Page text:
Twentieth century astronomy and cosmology
Today’s image of the universe and knowledge of its components owe a great deal to quantum mechanics and the theory of relativity, the two fundamental physical theories that were formulated early in the twentieth century.
Astronomers, or rather astrophysicists, discovered the source of the stars’ energy and began to understand the process of their evolution. Cooperation between observers and theorists has led to the identification of an unusual stellar menagerie which is formed not only by stars similar to the Sun, but also by supergiants of a diameter that may even be equal to the size of the Solar System, or such exotic objects as white dwarfs, neutron stars and black holes which constitute the last stages of the life of stars.
Einstein’s theory of gravity, applied to the entire universe, allowed the construction of models of the expanding universe, which were confirmed by observations of the escaping galaxies, and later by the discovery of cosmic microwave background radiation which homogeneously fills space. Thus the Big Bang model was created, thanks to which we can now understand what the evolution of the universe has looked like during 14 billion years of its existence. This model, together with the theory of stellar evolution, provides an answer to yet another very important question: where the chemical elements, which are parts of the bodies of the inhabitants of Earth, came from.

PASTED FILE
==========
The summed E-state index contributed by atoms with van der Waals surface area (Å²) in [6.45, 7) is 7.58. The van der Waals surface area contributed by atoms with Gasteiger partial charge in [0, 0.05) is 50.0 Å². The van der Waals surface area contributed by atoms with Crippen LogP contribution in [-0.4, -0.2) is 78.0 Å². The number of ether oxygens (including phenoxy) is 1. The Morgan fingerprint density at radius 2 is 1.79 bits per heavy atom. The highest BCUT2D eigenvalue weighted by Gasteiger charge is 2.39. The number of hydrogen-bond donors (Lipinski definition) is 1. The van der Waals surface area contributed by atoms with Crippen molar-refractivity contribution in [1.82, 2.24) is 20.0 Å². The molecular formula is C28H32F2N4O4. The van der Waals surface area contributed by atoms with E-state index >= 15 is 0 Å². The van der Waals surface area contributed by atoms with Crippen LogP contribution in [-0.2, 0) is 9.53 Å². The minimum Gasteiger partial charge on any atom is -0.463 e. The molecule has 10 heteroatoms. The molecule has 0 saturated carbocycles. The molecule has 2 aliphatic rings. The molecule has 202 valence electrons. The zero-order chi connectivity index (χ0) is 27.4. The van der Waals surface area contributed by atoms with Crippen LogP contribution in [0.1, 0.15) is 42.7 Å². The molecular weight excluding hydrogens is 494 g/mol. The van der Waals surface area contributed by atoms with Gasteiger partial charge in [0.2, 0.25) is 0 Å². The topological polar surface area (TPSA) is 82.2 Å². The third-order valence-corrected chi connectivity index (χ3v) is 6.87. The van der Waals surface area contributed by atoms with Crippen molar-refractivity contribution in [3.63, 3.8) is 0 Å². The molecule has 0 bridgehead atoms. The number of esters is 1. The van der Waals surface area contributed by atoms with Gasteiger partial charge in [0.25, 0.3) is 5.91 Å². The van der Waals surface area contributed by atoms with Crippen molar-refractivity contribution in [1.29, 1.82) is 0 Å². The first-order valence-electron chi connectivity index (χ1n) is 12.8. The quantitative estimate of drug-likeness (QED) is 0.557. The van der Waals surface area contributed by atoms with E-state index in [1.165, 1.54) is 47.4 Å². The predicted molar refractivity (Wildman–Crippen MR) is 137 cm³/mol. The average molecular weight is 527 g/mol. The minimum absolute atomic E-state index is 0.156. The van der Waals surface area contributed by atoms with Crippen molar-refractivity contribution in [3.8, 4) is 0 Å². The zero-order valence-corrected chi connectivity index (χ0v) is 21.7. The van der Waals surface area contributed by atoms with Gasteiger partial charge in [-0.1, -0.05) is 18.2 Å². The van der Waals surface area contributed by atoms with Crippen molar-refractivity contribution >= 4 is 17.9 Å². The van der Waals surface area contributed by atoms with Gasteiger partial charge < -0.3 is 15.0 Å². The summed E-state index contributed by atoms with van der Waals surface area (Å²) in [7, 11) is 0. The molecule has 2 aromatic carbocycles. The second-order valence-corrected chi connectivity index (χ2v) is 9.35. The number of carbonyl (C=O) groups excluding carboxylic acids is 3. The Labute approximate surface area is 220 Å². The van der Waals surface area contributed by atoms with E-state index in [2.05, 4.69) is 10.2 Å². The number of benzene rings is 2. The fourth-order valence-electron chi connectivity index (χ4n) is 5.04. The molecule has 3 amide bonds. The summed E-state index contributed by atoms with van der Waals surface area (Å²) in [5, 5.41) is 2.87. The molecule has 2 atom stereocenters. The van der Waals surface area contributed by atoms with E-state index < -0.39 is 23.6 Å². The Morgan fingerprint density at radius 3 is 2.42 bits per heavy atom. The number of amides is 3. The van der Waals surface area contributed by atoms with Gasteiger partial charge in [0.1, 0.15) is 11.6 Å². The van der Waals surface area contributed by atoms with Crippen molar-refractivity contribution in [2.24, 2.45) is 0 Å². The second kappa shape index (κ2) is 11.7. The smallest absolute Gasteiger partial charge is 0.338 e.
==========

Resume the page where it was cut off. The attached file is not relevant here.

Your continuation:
The twentieth century brought an unprecedented development of methods of observational astronomy. First of all, man learned to understand and interpret the universe in the whole range of the electromagnetic spectrum. Optical telescopes are still very important research tools, but they are now accompanied by radio telescopes. Infrared and ultraviolet astronomy, as well as X-ray and gamma ray astronomy are becoming more and more advanced. Thanks to these new methods it could be established, for example, that our Milky Way is in fact a spiral galaxy, one of many in an expanding universe.
Astronomers of the twentieth century did not stop studying the nearest cosmic backyard, namely the Solar System. Very important results were obtained by using automated space probes, some of which even managed to land on the surface of such celestial bodies of the Solar System as the Moon, Venus, Mars, Jupiter, and Titan – one of the moons of Saturn. Studies of the Solar System gained an interesting perspective since astronomers started finding planets orbiting around other stars.
Today’s image of the universe emerged thanks to the discoveries made by many eminent scholars, astronomers, physicists, and cosmologists, who are too many to list even partially in this short essay. It should be noted, however, that the basis for current studies of space is a common assumption: that the Earth together with its star, the Sun, situated in the borders of a certain spiral galaxy, which is constantly growing away from billions of other galaxies in the expanding universe, does not hold a privileged place in the universe and that another observer who would be orbiting around another star, which would even be a part of yet another galaxy, would perceive the universe in the same or a similar way as we do. This assumption is called the Copernican principle.
|The nineteenth century and the birth of astrophysics||The history of astronomy in Poland until 1945|